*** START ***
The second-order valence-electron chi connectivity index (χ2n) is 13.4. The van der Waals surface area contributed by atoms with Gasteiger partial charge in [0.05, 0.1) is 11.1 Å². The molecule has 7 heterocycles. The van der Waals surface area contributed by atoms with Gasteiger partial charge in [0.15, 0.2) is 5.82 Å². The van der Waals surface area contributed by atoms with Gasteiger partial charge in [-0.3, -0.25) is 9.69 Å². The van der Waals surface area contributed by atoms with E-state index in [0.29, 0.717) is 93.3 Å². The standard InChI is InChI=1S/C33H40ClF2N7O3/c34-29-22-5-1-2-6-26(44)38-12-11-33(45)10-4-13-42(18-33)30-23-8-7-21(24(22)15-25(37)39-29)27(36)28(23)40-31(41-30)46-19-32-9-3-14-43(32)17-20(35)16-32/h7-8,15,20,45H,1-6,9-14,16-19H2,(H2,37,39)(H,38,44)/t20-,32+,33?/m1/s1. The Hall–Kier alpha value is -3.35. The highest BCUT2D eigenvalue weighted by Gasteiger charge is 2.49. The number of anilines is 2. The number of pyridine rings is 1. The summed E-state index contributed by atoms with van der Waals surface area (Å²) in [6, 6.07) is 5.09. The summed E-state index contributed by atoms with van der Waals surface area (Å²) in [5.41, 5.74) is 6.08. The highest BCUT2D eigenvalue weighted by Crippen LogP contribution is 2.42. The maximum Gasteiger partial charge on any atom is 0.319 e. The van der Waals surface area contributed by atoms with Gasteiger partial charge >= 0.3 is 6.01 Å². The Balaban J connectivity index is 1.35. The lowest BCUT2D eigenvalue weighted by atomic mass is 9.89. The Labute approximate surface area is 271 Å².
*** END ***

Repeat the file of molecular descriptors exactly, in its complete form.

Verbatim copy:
The second-order valence-electron chi connectivity index (χ2n) is 13.4. The van der Waals surface area contributed by atoms with Gasteiger partial charge in [0.05, 0.1) is 11.1 Å². The molecule has 7 heterocycles. The van der Waals surface area contributed by atoms with Gasteiger partial charge in [0.15, 0.2) is 5.82 Å². The van der Waals surface area contributed by atoms with Gasteiger partial charge in [-0.3, -0.25) is 9.69 Å². The van der Waals surface area contributed by atoms with E-state index in [0.29, 0.717) is 93.3 Å². The standard InChI is InChI=1S/C33H40ClF2N7O3/c34-29-22-5-1-2-6-26(44)38-12-11-33(45)10-4-13-42(18-33)30-23-8-7-21(24(22)15-25(37)39-29)27(36)28(23)40-31(41-30)46-19-32-9-3-14-43(32)17-20(35)16-32/h7-8,15,20,45H,1-6,9-14,16-19H2,(H2,37,39)(H,38,44)/t20-,32+,33?/m1/s1. The Hall–Kier alpha value is -3.35. The highest BCUT2D eigenvalue weighted by Gasteiger charge is 2.49. The number of anilines is 2. The number of pyridine rings is 1. The summed E-state index contributed by atoms with van der Waals surface area (Å²) in [6, 6.07) is 5.09. The summed E-state index contributed by atoms with van der Waals surface area (Å²) in [5.41, 5.74) is 6.08. The highest BCUT2D eigenvalue weighted by Crippen LogP contribution is 2.42. The maximum Gasteiger partial charge on any atom is 0.319 e. The van der Waals surface area contributed by atoms with Gasteiger partial charge >= 0.3 is 6.01 Å². The Balaban J connectivity index is 1.35. The lowest BCUT2D eigenvalue weighted by atomic mass is 9.89. The Labute approximate surface area is 271 Å².